Pull on your snow boots and wool cap, pick up some popcorn, and get ready to be wowed in theaters in Park City, Utah. The Sundance and Slamdance film festivals get underway this week, revealing a new collection of poignant dramas, heartwarming comedies, and enlightening documentaries. Not too far from the ski slopes, some of the year's most anticipated films are debuting for eager audiences.
You only have to look back as far as 2012 to see the impact that films premiering in the next few weeks can make. Benh Zeitlin’s Beasts of the Southern Wild electrified the crowds at last year’s Sundance festival. The powerful story of 6-year-old Hushpuppy, which premiered against the backdrop of snow drifts, is now basking in the golden glow of four Oscar® nominations, including one for Best Picture.
This year's festivals will certainly produce its own selection of memorable films. Here are just a few to keep your eye out for:
Ain’t Them Bodies Saints
Scene from Ain't Them Bodies Saints staring Rooney Mara and Casey Affleck. Photo by David Lowery.
Ain't Them Bodies Saints Director David Lowery
Ain’t Them Bodies Saints is the story of Bob and Ruth, an impassioned young outlaw couple on an extended crime spree, who are finally apprehended by lawmen after a shootout. Although Ruth wounds a local officer, Bob takes the blame. Four years later, Bob escapes from prison and sets out to find Ruth and their daughter, born during his incarceration. David Lowery’s debut feature, shot by Bradford Young on Kodak 35mm, includes powerful performances from Casey Affleck, Rooney Mara and Ben Foster.
Scene from Austenland staring Georgia King, JJ Feild, James Callis, Jennifer Coolidge, Bret Mckenzie, Keri Russell. Photo by Giles Keyte
Austenland Director Jerusha Hess
Austenland is the directorial debut of writer Jerusha Hess (Napoleon Dynamite, Nacho Libre), and was photographed on Kodak 35mm by Larry Smith, BSC. The story follows Jane (Keri Russell), whose obsession with all things Jane Austen, leads her to Austenland for an immersive vacation. Unfortunately, due to limited funds, she’s relegated to lesser quarters and drearier costumes than fellow bachelorette guests. Jane catches the eye of a young footman, however, and is swept into a romantic adventure she could never have imagined.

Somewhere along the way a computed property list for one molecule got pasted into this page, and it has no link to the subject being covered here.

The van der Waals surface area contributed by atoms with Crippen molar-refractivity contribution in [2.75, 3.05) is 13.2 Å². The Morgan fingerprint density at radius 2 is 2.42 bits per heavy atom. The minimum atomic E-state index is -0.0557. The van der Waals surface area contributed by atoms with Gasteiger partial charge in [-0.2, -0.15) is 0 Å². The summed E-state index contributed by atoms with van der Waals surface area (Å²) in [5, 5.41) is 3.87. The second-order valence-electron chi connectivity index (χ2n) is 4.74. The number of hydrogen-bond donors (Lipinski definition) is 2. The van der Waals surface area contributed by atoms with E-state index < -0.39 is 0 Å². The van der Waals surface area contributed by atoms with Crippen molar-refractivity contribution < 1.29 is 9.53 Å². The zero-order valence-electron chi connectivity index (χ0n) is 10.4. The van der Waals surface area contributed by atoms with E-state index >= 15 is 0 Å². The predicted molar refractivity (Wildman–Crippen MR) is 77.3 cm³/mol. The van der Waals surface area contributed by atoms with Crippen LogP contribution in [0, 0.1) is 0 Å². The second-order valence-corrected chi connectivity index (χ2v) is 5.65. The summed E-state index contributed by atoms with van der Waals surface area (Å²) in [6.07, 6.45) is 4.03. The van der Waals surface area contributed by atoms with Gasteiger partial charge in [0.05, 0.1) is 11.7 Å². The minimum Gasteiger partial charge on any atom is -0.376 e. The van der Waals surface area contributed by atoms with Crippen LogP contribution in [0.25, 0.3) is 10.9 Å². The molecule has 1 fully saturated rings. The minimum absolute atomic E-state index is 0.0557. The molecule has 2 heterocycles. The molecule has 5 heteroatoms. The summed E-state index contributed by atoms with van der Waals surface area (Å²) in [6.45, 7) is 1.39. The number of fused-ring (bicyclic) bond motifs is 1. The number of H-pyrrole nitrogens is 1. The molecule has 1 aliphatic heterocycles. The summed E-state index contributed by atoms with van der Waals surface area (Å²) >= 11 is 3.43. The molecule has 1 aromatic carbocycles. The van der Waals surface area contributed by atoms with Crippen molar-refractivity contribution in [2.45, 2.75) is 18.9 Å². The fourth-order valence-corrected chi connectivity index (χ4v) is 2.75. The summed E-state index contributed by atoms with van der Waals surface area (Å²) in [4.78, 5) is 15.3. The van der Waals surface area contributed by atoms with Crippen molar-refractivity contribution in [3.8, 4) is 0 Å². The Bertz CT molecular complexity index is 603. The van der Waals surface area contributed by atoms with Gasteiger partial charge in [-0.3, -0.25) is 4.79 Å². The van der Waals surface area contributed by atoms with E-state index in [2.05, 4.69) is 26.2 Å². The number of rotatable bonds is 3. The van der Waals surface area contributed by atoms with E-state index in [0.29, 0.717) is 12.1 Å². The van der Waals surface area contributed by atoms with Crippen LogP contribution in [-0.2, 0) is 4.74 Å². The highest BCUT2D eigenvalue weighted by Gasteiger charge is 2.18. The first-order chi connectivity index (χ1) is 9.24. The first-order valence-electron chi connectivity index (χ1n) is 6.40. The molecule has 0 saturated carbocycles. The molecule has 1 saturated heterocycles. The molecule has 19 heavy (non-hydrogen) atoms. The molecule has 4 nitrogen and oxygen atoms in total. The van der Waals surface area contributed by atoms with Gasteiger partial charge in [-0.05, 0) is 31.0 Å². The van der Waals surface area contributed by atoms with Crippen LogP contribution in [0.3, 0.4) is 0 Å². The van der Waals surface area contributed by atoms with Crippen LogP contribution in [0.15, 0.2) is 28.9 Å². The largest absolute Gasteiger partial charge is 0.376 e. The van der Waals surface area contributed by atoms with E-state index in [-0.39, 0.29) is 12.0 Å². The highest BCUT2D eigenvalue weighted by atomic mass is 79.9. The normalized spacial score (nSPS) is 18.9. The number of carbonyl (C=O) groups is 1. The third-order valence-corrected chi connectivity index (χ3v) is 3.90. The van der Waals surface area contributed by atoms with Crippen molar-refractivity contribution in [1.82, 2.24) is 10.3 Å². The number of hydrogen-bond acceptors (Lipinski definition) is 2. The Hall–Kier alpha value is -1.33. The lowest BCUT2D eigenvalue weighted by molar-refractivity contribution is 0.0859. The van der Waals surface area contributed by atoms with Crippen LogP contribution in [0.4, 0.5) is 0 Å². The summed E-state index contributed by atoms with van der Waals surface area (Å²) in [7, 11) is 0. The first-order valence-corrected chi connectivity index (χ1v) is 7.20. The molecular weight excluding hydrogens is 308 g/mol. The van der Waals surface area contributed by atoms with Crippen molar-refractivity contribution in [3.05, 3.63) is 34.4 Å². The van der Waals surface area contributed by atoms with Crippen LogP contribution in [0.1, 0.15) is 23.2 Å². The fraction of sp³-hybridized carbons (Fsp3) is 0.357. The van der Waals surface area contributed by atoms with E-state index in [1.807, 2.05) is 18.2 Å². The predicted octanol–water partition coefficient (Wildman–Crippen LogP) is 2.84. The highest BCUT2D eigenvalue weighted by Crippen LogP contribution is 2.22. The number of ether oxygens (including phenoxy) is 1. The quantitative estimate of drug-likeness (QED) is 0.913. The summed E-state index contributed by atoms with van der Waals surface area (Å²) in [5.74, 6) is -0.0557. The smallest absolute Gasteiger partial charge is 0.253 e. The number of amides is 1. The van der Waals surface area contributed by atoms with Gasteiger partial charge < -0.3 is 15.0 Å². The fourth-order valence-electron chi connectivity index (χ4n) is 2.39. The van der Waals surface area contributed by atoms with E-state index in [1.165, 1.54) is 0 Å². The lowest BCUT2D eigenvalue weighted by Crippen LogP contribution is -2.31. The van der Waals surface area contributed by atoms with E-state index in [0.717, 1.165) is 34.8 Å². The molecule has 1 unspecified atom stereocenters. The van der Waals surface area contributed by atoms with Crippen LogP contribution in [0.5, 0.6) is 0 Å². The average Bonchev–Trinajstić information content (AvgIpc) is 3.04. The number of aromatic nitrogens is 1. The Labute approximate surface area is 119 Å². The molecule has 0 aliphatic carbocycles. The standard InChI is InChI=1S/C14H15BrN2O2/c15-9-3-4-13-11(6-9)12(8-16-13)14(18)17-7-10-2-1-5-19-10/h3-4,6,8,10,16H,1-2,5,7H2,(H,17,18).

Scene from Fruitvale staring Octavia Spencer. Photo by Rachel Morrison.
Fruitvale Director Ryan Coogler
Ryan Coogler makes his directorial debut with Fruitvale, which is based on the real-life event that ended the life of 22-year-old Oscar Grant. The San Francisco Bay area resident was shot by transit officers at the Fruitvale station on New Year’s Day in 2009. Cinematographer Rachel Morrison chose Super 16mm for this film’s soulful look into Grant’s life and the incident that ended it.
Kill Your Darlings
Scene from Kill Your Darlings staring Ben Foster, Daniel Radcliffe, Dane DeHaan, and Jack Huston. Photo by Reed Morano
Kill Your Darlings Director John Krokidas
Director John Krokidas teamed with cinematographer Reed Morano on Kill Your Darlings. Audiences go on a journey with the young Allen Ginsberg’s who meets the cool and handsome Lucien Carr while attending Columbia University in 1944. Carr opens Ginsberg up to a bohemian world and introduces him to William Burroughs and Jack Kerouac. Repelled by rules and conformity in both life and literature, the four agree to tear down tradition, ultimately giving birth to what became the Beat movement. Meanwhile, David Kammerer, a man in his 30s, is desperately in love with Carr. When Kammerer is found dead, and Kerouac, Burroughs and Carr are arrested in conjunction with the murder, their lives change forever.
The Spectacular Now
The Spectacular Now staring Shailene Woodley and Miles Teller. Photo by Wilford Harewood
The Spectacular Now Director James Ponsoldt
Director James Ponsoldt’s The Spectacular Now, adapted from Tim Tharp’s novel of the same name, is an intimate look at life through adolescent eyes, specifically high school senior Sutter Keely. Sutter is the life of the party who lives in the now. After he is dumped by his girlfriend, Sutter gets drunk and wakes up on a lawn with Aimee Finicky hovering over him. Not a member of the cool crowd, she’s different. Aimee does have dreams, while Sutter lives in a world of impressive self-delusion. And yet they’re drawn to each other. This funny and poignant story was photographed on Kodak 35mm by Jess Hall, BSC.
We are proud to have a long-standing presence both on and off the screen at Sundance and Slamdance. We want independent filmmakers to know they don’t have to make compromises to realize their vision, because our film technology offers great options for productions at all budget levels.
This new class of filmmakers will take audiences on new adventures, but they still share the same goal as their predecessors; to have the best visual tools possible for their story. Kodak is here to help them realize those dreams.
We’re looking forward to seeing all the innovative, inspirational and entertaining films premiering in Park City!